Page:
See that picture?
That's an American Eagle Embraer ERJ-135. This was supposed to be the plane wewere going to take to Toronto. Except that it wasn't. Wanna know why?
Look closer. See how the landing gear is retracted? Yeah, see the thing is that the landing gear on ours' wasn't.
And it made for an eventful evening. Let's take a look back, then.
I had booked our trip on Travelocity. We got round trip airfare out of Boston on American Airlines and two nights hotel at the Delta Chelsea for a really decent price. We had looked into flying out on Saturday morning to see if we might be able to hold on to our vacation time at work, but there were no flights out of Boston or Manchester that got us to Toronto before 3:30 pm without breaking the bank. There was an Air Canada flight leaving Logan at 6:30 am, but that would have cost us over $150 more per person and we would only being paying for one night at the hotel instead of two. Plus, we'd be spending a boatload of money, only to arrive and have no time to see the city. So we booked the flights for Friday night at 6:45 pm knowing we'd have to bang out of work a couple of hours early.
It's a good thing we did.
I booked Heather's flight using her married name not knowing her passport was still under her maiden one. When we realized that this was the case, we decided to get the ticket changed to her maiden name so it would match. She'd bring a copy of her marriage license with her just in case.
So she called AA and Travelocity, and after wasting an inordinate amount of time on the phone her ticket was changed for a $25 fee. Or so we thought.
I checked the online reservation to be sure and indeed the change had gone through. However, when we went to the terminal to retrieve our boarding passes by scanning our passports, I got an error message with hers. The kiosk told me to go to the customer service counter. So we did.
Ends up that Travelocity screwed the pooch, royally. While they changed the name on the reservation, they did not change her name on the actual ticket. So the ticket agent had to call the American operations center in Dallas to get it fixed. Apparently Travelocity does this all the time. After waiting about 15 minutes, we got it fixed, albeit for a $25 name change fee and a $30 transaction fee. Expensive, yes, but not as bad as it could have been.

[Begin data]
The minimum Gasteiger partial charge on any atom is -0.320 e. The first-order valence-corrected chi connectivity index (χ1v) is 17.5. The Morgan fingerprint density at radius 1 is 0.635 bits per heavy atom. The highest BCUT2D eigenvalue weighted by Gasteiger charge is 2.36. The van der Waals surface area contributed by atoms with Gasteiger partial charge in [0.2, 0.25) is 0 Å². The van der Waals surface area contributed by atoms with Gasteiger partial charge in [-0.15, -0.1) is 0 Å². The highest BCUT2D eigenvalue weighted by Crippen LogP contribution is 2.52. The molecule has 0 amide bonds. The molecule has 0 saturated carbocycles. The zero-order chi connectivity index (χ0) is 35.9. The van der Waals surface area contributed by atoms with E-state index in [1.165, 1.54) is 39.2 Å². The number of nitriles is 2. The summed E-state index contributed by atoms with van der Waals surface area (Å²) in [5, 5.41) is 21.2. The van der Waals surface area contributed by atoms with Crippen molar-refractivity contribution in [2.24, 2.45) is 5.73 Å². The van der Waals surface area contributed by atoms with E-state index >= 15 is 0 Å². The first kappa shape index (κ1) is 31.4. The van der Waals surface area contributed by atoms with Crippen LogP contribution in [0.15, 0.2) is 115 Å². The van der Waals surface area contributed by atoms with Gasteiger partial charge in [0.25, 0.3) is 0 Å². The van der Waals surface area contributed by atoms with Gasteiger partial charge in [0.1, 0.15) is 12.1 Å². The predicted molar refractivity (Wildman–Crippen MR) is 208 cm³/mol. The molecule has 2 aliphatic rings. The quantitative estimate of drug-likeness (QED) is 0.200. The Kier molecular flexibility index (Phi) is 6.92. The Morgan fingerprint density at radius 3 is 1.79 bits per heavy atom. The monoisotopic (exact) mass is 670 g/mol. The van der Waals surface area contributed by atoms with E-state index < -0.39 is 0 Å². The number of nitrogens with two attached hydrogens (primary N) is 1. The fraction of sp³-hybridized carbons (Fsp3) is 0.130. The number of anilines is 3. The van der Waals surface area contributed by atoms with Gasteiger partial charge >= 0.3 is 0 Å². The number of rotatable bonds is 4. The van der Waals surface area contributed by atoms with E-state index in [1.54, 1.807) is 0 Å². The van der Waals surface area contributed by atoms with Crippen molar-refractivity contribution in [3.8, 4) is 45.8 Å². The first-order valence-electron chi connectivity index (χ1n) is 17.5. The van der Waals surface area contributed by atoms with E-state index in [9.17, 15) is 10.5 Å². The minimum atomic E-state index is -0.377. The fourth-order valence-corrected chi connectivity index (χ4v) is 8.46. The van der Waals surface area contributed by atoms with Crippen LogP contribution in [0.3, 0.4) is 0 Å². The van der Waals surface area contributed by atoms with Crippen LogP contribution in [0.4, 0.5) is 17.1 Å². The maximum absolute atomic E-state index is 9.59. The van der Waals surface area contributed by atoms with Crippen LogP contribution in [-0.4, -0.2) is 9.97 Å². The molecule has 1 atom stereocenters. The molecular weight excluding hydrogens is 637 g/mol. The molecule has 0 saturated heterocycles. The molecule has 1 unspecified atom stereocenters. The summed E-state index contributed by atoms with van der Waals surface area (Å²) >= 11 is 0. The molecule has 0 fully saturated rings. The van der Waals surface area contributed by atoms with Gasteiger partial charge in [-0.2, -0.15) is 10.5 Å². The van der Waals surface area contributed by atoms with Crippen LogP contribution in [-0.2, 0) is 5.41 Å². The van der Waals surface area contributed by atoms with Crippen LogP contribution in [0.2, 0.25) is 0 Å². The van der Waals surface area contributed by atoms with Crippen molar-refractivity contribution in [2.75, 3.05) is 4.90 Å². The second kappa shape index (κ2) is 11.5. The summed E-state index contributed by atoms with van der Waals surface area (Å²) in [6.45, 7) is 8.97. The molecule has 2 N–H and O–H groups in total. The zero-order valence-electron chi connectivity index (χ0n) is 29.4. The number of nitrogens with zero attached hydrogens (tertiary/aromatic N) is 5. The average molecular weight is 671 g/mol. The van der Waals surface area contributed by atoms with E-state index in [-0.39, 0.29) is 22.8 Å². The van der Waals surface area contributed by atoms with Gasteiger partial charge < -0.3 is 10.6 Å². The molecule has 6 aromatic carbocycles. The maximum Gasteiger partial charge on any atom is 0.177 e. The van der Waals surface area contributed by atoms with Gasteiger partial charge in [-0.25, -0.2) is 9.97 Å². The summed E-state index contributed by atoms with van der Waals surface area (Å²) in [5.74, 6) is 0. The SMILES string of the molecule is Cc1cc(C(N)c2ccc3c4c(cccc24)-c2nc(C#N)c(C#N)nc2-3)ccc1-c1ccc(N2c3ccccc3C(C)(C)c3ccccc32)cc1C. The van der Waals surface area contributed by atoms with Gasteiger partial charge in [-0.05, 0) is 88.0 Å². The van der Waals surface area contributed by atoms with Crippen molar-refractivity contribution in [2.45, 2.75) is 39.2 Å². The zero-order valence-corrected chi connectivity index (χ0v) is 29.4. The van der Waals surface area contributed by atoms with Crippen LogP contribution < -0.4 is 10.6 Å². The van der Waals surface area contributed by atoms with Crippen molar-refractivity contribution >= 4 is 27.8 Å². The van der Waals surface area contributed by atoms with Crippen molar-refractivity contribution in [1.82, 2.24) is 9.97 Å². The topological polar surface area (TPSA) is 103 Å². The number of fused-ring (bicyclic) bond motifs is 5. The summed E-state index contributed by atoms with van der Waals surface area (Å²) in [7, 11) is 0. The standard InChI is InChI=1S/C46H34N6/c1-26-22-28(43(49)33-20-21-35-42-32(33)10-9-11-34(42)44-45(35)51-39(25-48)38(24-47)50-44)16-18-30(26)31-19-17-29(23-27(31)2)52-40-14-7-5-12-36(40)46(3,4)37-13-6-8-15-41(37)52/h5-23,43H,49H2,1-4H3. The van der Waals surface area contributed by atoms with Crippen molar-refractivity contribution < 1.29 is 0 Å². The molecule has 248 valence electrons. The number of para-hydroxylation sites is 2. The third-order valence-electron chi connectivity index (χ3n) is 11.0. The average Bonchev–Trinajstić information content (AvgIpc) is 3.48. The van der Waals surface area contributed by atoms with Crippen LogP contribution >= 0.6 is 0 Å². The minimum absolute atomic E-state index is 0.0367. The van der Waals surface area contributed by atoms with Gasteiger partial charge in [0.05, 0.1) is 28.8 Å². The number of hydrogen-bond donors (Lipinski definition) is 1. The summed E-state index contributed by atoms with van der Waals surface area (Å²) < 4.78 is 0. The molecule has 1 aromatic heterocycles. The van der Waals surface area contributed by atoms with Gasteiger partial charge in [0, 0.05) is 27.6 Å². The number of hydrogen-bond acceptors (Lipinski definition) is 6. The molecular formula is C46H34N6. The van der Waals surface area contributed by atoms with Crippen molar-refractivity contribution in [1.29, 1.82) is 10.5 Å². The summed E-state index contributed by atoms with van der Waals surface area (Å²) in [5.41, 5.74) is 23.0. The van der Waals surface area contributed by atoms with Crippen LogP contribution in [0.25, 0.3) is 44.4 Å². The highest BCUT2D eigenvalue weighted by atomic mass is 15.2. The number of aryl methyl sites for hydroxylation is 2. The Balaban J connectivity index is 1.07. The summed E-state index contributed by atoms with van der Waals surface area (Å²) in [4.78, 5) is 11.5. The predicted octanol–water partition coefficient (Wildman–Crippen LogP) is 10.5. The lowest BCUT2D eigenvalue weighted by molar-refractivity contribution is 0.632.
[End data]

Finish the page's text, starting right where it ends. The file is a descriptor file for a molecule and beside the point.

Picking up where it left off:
So then we went though security where there was the smallest of lines, thankfully. Sadly, not only did I have to pass through the full body scanner (not bad at all), but I was also patted down afterwards. It was a half-assed pat down. Well, they got my ass, but didn't 'touch my junk' as the people like to scream nowadays.
And then we went to our gate in Terminal B.
I hate Terminal B. Let me give you a quick backstory:
In 2005 my wife, mother and I were flying to Baltimore for Jen's bridal shower. We were flying out on a Friday night, on American, on an ERJ-175, out of gate B-23. Everything went fine on that flight. Until we were cleared for take-off on runway 33L. We throttled up, began to accelerate and then the pilot shut down the engines. We had a mechanical problem.
We went back to the terminal where there were people waiting for a bunch of other flights plus the passengers from our flight. The gate agents had no clue how to deal with us. They told us repeatedly that they were trying to find us another plane and we waited for over an hour. They shuttled some people off hurriedly (without their checked baggage) onto a flight to Reagan National in DC. Then they found a plane to go to BWI. Unfortunately, it was a smaller plane and it could not accommodate all of us. It was decided that Jen and I would get on the plane and my mother would fly out in the morning. When they finally took us to a plane (via shuttle bus on the tarmac), we were told that the flight had been cancelled as their time window had closed. Fortunately, when my mother found out about this back in the terminal, she was the first in line to rebook us on the morning flight with her.